Words: Mike Ryan
Photos: Moto Guzzi
Moto Guzzi fans have already got something to be happy about in 2021, following the announcement back in December that a comprehensively updated version of the V7 roadster is due for release soon. It’s also Moto Guzzi’s centenary in 2021, so there’s extra reason for ‘Guzzisti’ to celebrate, with a big centenary party - Giornate Mondiali Moto Guzzi (Moto Guzzi World Days) - scheduled to be held in Mandello del Lario, Italy, from 9 through 12 September.
With a centenary and a revamped version their most popular model to celebrate this year, it made sense to combine the two and Moto Guzzi has done exactly that.
Special, limited-edition ‘Centenario’ versions of the V7, as well as the related V9, have been produced to honour Moto Guzzi’s history and are finished in special ‘Centenario’ livery inspired by iconic models from the brand’s past.
A Century of History
What we know today as Moto Guzzi was officially born on 15 March, 1921, when the "Società Anonima Moto Guzzi" was established with the goal of "manufacturing and sales of motorcycles and any other activity pertinent or connected to the metal mechanical industry".
The founders were Emanuele Vittorio Parodi, an Italian shipping magnate, his son Giorgio and Carlo Guzzi. Parodi and Guzzi met when serving in the Italian Air Corps in World War I, Giorgio as a pilot and Carlo as a mechanic. Both had a passion for motorcycles and had decided, even before the end of hostilities, that they’d form a company to build bikes.
There was an additional partner in this early phase, too; a fellow air force pilot named Giovanni Ravelli. The trio of young enthusiasts figured they had all aspects of the business covered. Guzzi would be the engineer, Parodi the financier and Ravelli the test rider and racer.
Development of a prototype, funded by Giorgio’s father, started in 1919, but Ravelli would never get to test it as he was killed in a flying accident that year. The fledgling business pressed on without him, but Giorgio and Carlo decided their first motorcycle would bear the Italian Air Corps’ eagle motif in honour of their friend.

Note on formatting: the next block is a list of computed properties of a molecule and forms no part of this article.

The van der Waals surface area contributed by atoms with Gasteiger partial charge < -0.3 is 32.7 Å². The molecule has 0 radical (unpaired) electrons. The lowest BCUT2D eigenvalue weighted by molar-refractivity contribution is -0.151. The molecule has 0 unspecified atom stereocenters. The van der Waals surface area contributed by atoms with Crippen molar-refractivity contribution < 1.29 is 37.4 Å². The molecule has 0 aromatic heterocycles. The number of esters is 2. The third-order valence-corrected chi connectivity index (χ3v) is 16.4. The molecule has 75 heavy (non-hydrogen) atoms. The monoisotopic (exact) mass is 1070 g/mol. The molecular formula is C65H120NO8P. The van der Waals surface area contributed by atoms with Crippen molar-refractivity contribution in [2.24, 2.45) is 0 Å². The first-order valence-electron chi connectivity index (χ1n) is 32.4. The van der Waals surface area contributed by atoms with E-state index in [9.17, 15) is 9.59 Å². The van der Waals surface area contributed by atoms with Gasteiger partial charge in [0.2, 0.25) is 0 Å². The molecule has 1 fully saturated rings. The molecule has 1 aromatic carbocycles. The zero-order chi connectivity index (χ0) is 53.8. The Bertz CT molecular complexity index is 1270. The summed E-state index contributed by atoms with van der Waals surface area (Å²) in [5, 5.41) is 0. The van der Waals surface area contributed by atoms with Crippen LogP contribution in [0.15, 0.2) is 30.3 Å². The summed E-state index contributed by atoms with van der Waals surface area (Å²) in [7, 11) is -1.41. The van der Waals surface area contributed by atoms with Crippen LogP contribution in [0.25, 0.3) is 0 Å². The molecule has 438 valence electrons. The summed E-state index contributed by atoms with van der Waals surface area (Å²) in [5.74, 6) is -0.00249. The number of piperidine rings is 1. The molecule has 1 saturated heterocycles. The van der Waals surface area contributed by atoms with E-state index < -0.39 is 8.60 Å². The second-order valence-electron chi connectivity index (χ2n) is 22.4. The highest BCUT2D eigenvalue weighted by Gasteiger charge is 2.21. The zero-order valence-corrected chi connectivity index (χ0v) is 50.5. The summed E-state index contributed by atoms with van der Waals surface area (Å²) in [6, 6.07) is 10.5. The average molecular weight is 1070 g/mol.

That prototype, a 500cc horizontal single employing elements of aeronautical engineering, was completed in 1920. Initially, the bike bore the name ‘G.P.’ for Guzzi-Parodi, but Giorgio Parodi rejected that as he feared it would be confused with his own initials. Thus, Moto Guzzi was born.
The G.P. was quickly followed by the ‘Normale,’ which was less complex and thus simpler and cheaper to manufacture. This first production model gave birth to the Società Anonima Moto Guzzi in 1921. Only 17 motorcycles were manufactured in that foundation year, rolling out of a 30 square metre factory at Mandello del Lario on the shore of Lake Como in northern Italy.
That small facility is still in existence 100 years later as part of a much larger complex, while Moto Guzzi has been a part of the motorcycling landscape for the same period.
Looking Back, Going Green
The Moto Guzzi Normale from 1921 was painted in a distinctive green that partly inspired the livery of the upcoming V7 and V9 Centenario, but more specific inspiration has come from Moto Guzzi’s rich heritage in racing.
Never afraid to try something new, or to push the boundaries of engineering, Moto Guzzi trialled various multi-cylinder configurations, including twins, triples and a supercharged four-cylinder, before the transverse v-win became the company’s staple powerplant.